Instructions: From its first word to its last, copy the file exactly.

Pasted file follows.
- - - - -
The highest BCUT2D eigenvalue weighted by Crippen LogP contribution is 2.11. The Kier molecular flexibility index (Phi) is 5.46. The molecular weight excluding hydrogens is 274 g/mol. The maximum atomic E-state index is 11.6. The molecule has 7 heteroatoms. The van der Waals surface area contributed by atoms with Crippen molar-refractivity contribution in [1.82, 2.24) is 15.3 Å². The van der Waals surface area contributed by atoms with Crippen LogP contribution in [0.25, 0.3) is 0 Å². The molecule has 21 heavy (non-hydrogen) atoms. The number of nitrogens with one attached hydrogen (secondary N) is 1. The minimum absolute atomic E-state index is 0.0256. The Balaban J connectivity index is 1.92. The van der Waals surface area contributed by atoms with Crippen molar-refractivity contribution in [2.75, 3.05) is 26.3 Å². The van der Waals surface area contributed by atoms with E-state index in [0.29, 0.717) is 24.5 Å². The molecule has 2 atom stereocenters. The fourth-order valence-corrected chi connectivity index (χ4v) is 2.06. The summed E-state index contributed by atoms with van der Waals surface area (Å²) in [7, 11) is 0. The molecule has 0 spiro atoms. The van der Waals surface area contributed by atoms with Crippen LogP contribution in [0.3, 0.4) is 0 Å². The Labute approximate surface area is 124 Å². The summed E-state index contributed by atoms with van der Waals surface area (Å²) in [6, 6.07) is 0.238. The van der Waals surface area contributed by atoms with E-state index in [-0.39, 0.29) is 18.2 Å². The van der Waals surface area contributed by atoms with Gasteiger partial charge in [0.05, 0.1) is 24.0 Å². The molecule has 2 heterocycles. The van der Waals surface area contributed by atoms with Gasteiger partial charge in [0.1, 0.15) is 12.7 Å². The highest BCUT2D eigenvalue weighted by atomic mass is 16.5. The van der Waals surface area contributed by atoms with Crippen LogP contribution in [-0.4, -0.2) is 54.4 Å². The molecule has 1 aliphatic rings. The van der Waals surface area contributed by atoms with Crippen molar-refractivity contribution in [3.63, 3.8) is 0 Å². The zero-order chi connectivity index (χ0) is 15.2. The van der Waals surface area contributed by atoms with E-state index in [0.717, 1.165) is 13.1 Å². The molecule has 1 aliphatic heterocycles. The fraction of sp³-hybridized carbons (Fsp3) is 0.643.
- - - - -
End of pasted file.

The highest BCUT2D eigenvalue weighted by Crippen LogP contribution is 2.11. The Kier molecular flexibility index (Phi) is 5.46. The molecular weight excluding hydrogens is 274 g/mol. The maximum atomic E-state index is 11.6. The molecule has 7 heteroatoms. The van der Waals surface area contributed by atoms with Crippen molar-refractivity contribution in [1.82, 2.24) is 15.3 Å². The van der Waals surface area contributed by atoms with Crippen LogP contribution in [0.25, 0.3) is 0 Å². The molecule has 21 heavy (non-hydrogen) atoms. The number of nitrogens with one attached hydrogen (secondary N) is 1. The minimum absolute atomic E-state index is 0.0256. The Balaban J connectivity index is 1.92. The van der Waals surface area contributed by atoms with Crippen molar-refractivity contribution in [2.75, 3.05) is 26.3 Å². The van der Waals surface area contributed by atoms with E-state index in [0.29, 0.717) is 24.5 Å². The molecule has 2 atom stereocenters. The fourth-order valence-corrected chi connectivity index (χ4v) is 2.06. The summed E-state index contributed by atoms with van der Waals surface area (Å²) in [7, 11) is 0. The molecule has 0 spiro atoms. The van der Waals surface area contributed by atoms with Crippen LogP contribution in [0.3, 0.4) is 0 Å². The Labute approximate surface area is 124 Å². The summed E-state index contributed by atoms with van der Waals surface area (Å²) in [6, 6.07) is 0.238. The van der Waals surface area contributed by atoms with E-state index in [-0.39, 0.29) is 18.2 Å². The van der Waals surface area contributed by atoms with Gasteiger partial charge in [0.05, 0.1) is 24.0 Å². The molecule has 2 heterocycles. The van der Waals surface area contributed by atoms with Gasteiger partial charge in [0.1, 0.15) is 12.7 Å². The highest BCUT2D eigenvalue weighted by atomic mass is 16.5. The van der Waals surface area contributed by atoms with Crippen LogP contribution in [-0.4, -0.2) is 54.4 Å². The molecule has 1 aliphatic rings. The van der Waals surface area contributed by atoms with Crippen molar-refractivity contribution in [3.63, 3.8) is 0 Å². The zero-order chi connectivity index (χ0) is 15.2. The van der Waals surface area contributed by atoms with E-state index in [0.717, 1.165) is 13.1 Å². The molecule has 1 aliphatic heterocycles. The fraction of sp³-hybridized carbons (Fsp3) is 0.643.